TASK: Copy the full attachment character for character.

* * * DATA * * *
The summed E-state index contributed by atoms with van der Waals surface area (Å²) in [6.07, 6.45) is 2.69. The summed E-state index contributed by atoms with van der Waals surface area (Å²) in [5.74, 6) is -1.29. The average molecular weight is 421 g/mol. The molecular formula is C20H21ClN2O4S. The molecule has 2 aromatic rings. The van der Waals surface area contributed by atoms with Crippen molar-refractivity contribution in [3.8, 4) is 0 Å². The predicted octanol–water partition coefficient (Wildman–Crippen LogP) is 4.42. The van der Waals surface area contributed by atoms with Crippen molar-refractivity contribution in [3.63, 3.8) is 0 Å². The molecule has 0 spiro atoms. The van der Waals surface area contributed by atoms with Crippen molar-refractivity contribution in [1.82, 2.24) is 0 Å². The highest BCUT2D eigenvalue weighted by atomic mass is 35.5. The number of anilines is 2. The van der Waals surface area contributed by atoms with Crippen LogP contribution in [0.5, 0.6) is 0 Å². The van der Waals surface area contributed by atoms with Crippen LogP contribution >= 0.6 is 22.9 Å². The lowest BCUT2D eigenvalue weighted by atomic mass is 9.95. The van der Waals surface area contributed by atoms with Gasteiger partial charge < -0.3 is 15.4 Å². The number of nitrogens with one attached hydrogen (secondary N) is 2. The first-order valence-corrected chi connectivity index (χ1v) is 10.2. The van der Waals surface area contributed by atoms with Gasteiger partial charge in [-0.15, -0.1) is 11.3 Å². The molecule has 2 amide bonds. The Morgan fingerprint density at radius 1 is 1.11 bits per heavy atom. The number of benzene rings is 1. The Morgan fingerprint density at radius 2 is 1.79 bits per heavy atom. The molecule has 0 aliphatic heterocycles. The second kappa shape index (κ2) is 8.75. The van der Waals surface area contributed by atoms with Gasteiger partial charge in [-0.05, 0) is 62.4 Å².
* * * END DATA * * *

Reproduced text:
The summed E-state index contributed by atoms with van der Waals surface area (Å²) in [6.07, 6.45) is 2.69. The summed E-state index contributed by atoms with van der Waals surface area (Å²) in [5.74, 6) is -1.29. The average molecular weight is 421 g/mol. The molecular formula is C20H21ClN2O4S. The molecule has 2 aromatic rings. The van der Waals surface area contributed by atoms with Crippen molar-refractivity contribution in [3.8, 4) is 0 Å². The predicted octanol–water partition coefficient (Wildman–Crippen LogP) is 4.42. The van der Waals surface area contributed by atoms with Crippen molar-refractivity contribution in [3.63, 3.8) is 0 Å². The molecule has 0 spiro atoms. The van der Waals surface area contributed by atoms with Crippen molar-refractivity contribution in [1.82, 2.24) is 0 Å². The highest BCUT2D eigenvalue weighted by atomic mass is 35.5. The number of anilines is 2. The van der Waals surface area contributed by atoms with Crippen LogP contribution in [0.5, 0.6) is 0 Å². The van der Waals surface area contributed by atoms with Crippen LogP contribution >= 0.6 is 22.9 Å². The lowest BCUT2D eigenvalue weighted by atomic mass is 9.95. The van der Waals surface area contributed by atoms with Gasteiger partial charge < -0.3 is 15.4 Å². The number of nitrogens with one attached hydrogen (secondary N) is 2. The first-order valence-corrected chi connectivity index (χ1v) is 10.2. The van der Waals surface area contributed by atoms with Gasteiger partial charge in [-0.15, -0.1) is 11.3 Å². The molecule has 2 amide bonds. The Morgan fingerprint density at radius 1 is 1.11 bits per heavy atom. The number of benzene rings is 1. The Morgan fingerprint density at radius 2 is 1.79 bits per heavy atom. The molecule has 0 aliphatic heterocycles. The second kappa shape index (κ2) is 8.75. The van der Waals surface area contributed by atoms with Gasteiger partial charge in [-0.05, 0) is 62.4 Å².